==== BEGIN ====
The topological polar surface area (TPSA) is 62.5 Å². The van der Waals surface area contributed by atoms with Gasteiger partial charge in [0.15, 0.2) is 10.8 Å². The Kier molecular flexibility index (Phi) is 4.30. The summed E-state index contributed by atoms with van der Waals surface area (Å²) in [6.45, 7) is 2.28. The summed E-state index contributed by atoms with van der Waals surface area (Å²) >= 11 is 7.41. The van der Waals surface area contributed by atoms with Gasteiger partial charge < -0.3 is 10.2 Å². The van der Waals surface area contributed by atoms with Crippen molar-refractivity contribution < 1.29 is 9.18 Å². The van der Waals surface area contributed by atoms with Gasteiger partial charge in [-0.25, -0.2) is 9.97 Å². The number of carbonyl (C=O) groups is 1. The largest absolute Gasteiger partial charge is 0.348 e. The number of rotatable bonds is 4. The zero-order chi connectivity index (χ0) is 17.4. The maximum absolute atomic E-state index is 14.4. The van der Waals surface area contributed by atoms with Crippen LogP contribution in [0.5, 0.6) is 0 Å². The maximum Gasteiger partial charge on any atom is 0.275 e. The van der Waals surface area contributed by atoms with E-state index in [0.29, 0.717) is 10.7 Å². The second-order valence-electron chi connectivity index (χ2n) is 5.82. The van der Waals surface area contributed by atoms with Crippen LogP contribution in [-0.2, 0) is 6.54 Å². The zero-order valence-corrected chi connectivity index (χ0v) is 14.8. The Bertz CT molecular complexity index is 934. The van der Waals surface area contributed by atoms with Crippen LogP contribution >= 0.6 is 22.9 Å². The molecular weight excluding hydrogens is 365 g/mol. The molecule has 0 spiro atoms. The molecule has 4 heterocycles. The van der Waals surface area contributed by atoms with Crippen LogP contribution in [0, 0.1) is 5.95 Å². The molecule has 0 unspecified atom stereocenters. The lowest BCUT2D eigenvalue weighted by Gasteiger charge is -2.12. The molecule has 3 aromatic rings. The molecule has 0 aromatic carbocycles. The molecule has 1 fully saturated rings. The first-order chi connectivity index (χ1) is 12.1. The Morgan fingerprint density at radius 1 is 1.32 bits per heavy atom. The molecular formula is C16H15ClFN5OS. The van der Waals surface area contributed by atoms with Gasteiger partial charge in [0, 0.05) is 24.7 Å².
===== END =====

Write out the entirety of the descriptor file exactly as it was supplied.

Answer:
The topological polar surface area (TPSA) is 62.5 Å². The van der Waals surface area contributed by atoms with Gasteiger partial charge in [0.15, 0.2) is 10.8 Å². The Kier molecular flexibility index (Phi) is 4.30. The summed E-state index contributed by atoms with van der Waals surface area (Å²) in [6.45, 7) is 2.28. The summed E-state index contributed by atoms with van der Waals surface area (Å²) >= 11 is 7.41. The van der Waals surface area contributed by atoms with Gasteiger partial charge < -0.3 is 10.2 Å². The van der Waals surface area contributed by atoms with Crippen molar-refractivity contribution < 1.29 is 9.18 Å². The van der Waals surface area contributed by atoms with Gasteiger partial charge in [-0.25, -0.2) is 9.97 Å². The number of carbonyl (C=O) groups is 1. The largest absolute Gasteiger partial charge is 0.348 e. The number of rotatable bonds is 4. The zero-order chi connectivity index (χ0) is 17.4. The maximum absolute atomic E-state index is 14.4. The van der Waals surface area contributed by atoms with Crippen LogP contribution in [0.5, 0.6) is 0 Å². The maximum Gasteiger partial charge on any atom is 0.275 e. The van der Waals surface area contributed by atoms with E-state index in [0.29, 0.717) is 10.7 Å². The second-order valence-electron chi connectivity index (χ2n) is 5.82. The van der Waals surface area contributed by atoms with Crippen LogP contribution in [-0.2, 0) is 6.54 Å². The zero-order valence-corrected chi connectivity index (χ0v) is 14.8. The Bertz CT molecular complexity index is 934. The van der Waals surface area contributed by atoms with Crippen LogP contribution >= 0.6 is 22.9 Å². The molecular weight excluding hydrogens is 365 g/mol. The molecule has 0 spiro atoms. The molecule has 4 heterocycles. The van der Waals surface area contributed by atoms with Crippen LogP contribution in [0, 0.1) is 5.95 Å². The molecule has 0 unspecified atom stereocenters. The lowest BCUT2D eigenvalue weighted by Gasteiger charge is -2.12. The molecule has 3 aromatic rings. The molecule has 0 aromatic carbocycles. The molecule has 1 fully saturated rings. The first-order chi connectivity index (χ1) is 12.1. The Morgan fingerprint density at radius 1 is 1.32 bits per heavy atom. The molecular formula is C16H15ClFN5OS. The van der Waals surface area contributed by atoms with Gasteiger partial charge in [0, 0.05) is 24.7 Å².